Oakmont’s multitasking extraordinaire receives CUSD honors

When Oakmont Elementary School office manager Rosie Bister was told a colleague would be receiving the Classified Employee of the Year award, she brought flowers to the school board meeting.

Ms. Bister was embarrassed to be already holding a bouquet when her own name was called at the Thursday, May 17 gathering, recognizing her contributions among CUSDs non-teaching employees. The gesture, though, is indicative of her style.

Whether she’s in the office serving as the first line of communication with parents, students and staff or volunteering for the local Red Cross and a myriad of other causes, Ms. Bister is known for lending support.

Having job-shared with Ms. Bister for many years, Michele Mosely has great respect for the care her fellow office manager brings to the job. Her admiration goes beyond that, though.

“I see her do everything in her life wonderfully, with her family, with her friends. She’s very people-oriented and she listens to what people have to say,” Ms. Mosely said. “If she sees a problem, she does something to help that person, some little thing.”

When Oakmont’s principal is away, the office managers step into a surrogate role of helming the school. In this capacity, Ms. Bister occasionally faces big decisions. For the most part, though, it is the many little things that characterize her day-to-day job.

Though the office occasionally reaches a state of controlled chaos, Ms. Bister rises to the occasion with unflagging courtesy, according to Tomie Lopez, who has a first-grader and a second-grader at Oakmont.

“There can be 6 people in the office, all wanting attention. Someone needs a permission slip, or kids come in late and need an Owl Slip to get to class. It’s never-ending,” Ms. Lopez said. “But she’s always helpful. She’s very approachable. She makes time with you.”

After all the time Ms. Bister has made for others, her friends, family and colleagues are delighted the school board took the time to honor her contribution. While the district has always recognized a Teacher of the Year, the Classified Employee of the Year title has fallen by the wayside in recent years.

When the school board decided to revive the award, Ms. Bister was the first person to come to mind, said board president Jeff Stark.

Ms. Bister’s contributions include representing the classified employees of the Claremont Unified School District as president of the local chapter of the California School Employees Association.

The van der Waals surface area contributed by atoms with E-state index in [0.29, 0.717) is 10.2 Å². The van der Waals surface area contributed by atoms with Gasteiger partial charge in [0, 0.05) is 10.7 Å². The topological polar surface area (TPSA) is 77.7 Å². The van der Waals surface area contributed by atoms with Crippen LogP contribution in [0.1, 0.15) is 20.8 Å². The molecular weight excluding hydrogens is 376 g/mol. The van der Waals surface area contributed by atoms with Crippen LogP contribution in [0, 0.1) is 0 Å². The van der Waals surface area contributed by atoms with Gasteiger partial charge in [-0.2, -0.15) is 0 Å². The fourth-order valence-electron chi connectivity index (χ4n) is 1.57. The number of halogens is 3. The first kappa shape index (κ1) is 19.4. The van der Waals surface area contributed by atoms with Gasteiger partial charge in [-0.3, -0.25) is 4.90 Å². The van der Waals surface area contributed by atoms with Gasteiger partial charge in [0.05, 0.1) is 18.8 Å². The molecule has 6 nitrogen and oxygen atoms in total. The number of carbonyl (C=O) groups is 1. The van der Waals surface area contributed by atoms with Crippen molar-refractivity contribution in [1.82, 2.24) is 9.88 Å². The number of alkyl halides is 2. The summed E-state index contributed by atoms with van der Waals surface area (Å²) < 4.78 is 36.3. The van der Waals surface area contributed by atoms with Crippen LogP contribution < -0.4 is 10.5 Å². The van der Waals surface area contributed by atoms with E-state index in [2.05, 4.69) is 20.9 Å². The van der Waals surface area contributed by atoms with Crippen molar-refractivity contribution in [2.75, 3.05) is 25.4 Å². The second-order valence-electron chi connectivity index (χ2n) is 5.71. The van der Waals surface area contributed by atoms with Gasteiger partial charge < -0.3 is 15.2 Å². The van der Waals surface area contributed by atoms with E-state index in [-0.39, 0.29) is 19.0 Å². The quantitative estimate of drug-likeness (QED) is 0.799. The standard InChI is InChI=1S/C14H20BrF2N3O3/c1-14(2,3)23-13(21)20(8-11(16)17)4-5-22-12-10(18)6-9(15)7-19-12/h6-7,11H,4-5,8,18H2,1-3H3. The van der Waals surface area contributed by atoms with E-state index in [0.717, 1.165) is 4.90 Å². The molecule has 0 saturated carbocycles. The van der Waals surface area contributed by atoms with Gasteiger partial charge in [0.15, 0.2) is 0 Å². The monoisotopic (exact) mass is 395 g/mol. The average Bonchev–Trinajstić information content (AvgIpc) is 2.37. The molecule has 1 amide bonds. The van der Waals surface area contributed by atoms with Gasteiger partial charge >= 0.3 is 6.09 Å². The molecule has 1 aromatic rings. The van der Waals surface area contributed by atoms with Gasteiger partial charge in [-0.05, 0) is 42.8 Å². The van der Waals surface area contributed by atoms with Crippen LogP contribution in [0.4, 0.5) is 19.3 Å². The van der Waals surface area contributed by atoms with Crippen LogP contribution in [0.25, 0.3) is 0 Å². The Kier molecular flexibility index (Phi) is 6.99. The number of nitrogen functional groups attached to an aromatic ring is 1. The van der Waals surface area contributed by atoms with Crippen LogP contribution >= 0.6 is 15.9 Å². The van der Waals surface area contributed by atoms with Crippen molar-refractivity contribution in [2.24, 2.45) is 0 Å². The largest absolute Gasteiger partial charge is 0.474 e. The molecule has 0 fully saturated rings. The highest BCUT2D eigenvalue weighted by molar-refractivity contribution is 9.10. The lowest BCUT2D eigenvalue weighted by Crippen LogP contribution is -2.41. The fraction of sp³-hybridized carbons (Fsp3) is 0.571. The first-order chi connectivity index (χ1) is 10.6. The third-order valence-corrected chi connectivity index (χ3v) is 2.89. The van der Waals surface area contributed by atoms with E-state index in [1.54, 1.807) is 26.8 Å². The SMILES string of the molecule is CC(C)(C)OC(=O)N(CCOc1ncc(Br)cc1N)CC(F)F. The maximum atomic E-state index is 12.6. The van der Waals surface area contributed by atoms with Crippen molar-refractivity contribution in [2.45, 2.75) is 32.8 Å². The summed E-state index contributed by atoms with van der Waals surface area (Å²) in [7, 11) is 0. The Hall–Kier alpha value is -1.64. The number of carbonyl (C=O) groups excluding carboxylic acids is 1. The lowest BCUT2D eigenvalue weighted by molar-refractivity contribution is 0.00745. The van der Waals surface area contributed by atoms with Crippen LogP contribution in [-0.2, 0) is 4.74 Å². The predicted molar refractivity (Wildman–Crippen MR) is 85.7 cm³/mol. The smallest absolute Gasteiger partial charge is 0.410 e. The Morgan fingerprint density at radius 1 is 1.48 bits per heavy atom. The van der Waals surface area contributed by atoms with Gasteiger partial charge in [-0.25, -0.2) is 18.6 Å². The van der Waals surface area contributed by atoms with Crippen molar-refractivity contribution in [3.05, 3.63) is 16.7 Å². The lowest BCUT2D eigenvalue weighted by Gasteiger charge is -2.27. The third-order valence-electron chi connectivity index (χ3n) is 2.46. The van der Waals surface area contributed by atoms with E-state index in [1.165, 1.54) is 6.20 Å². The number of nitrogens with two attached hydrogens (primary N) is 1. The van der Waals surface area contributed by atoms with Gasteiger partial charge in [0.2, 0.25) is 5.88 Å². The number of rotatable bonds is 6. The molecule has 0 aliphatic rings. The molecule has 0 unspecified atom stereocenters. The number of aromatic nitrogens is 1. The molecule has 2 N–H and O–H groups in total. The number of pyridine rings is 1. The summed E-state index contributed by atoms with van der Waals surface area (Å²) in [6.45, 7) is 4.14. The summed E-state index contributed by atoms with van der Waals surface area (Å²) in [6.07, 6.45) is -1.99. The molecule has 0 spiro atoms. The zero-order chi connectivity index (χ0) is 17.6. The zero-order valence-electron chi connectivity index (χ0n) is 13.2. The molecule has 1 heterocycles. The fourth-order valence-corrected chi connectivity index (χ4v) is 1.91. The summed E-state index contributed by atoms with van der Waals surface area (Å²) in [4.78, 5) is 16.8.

Discussing the award, Ms. Bister’s first thought was to represent them again, sharing the credit for her success.

“I’m so humbled because there are so many hard-working people in this district. Anyone of them could have received it,” she said. “It’s truly such an honor for me to even work in this district. I love being here.”

Ms. Bister and Ms. Mosely began collaborating as co-office managers at Oakmont in 2002. Before that, Ms. Bister’s involvement with CUSD included participation with the Sumner PFA, the coordination of Sumner’s science lab and manning the school’s attendance desk.

The Oakmont post been a great fit for her, said Ms. Bister’s husband Leo Bister. Mr. Bister is an engineer at JPL who worked on the Mars Rover. Yes, she’s literally married to a rocket scientist! Despite the high technicality of his work, he never fails to marvel at the multitasking demanded by his wife’s job.

“She has to be on her toes and has to make a lot of command decisions. I always tell her that her job is a lot harder than mine,” he said.

After a year at a tough job, Ms. Bister will take a welcome break by joining her husband at a high school sports camp in Mammoth. Mr. Bister is friends with its organizer, a coach from South Hills High School, and has participated as a volunteer for many years.

Mr. Bister, a dedicated runner, will help coach the students. Ms. Bister will serve as chef. True to form, she will continue to lend support even on her time off.

Mr. Bister said he is pleased to see his wife get recognized for all that she does.

“It meant a lot to Rosie. I’m just so happy for her.”

—Sarah Torribio



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